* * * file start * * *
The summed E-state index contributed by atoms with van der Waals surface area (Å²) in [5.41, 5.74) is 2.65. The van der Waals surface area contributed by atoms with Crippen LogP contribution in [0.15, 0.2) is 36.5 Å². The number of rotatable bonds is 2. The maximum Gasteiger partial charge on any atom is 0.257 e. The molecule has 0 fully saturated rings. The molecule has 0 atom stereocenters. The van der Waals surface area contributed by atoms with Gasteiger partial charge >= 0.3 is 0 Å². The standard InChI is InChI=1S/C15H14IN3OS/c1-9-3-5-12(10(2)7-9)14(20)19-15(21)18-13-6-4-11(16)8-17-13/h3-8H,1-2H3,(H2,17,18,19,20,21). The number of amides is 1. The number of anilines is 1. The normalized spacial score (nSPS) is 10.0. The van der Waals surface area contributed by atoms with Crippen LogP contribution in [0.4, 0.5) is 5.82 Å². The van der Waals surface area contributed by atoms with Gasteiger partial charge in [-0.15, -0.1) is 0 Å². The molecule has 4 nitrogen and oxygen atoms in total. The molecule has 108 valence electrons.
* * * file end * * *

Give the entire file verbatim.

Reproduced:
The summed E-state index contributed by atoms with van der Waals surface area (Å²) in [5.41, 5.74) is 2.65. The van der Waals surface area contributed by atoms with Crippen LogP contribution in [0.15, 0.2) is 36.5 Å². The number of rotatable bonds is 2. The maximum Gasteiger partial charge on any atom is 0.257 e. The molecule has 0 fully saturated rings. The molecule has 0 atom stereocenters. The van der Waals surface area contributed by atoms with Gasteiger partial charge >= 0.3 is 0 Å². The standard InChI is InChI=1S/C15H14IN3OS/c1-9-3-5-12(10(2)7-9)14(20)19-15(21)18-13-6-4-11(16)8-17-13/h3-8H,1-2H3,(H2,17,18,19,20,21). The number of amides is 1. The number of anilines is 1. The normalized spacial score (nSPS) is 10.0. The van der Waals surface area contributed by atoms with Crippen LogP contribution in [0.4, 0.5) is 5.82 Å². The van der Waals surface area contributed by atoms with Gasteiger partial charge in [-0.15, -0.1) is 0 Å². The molecule has 4 nitrogen and oxygen atoms in total. The molecule has 108 valence electrons.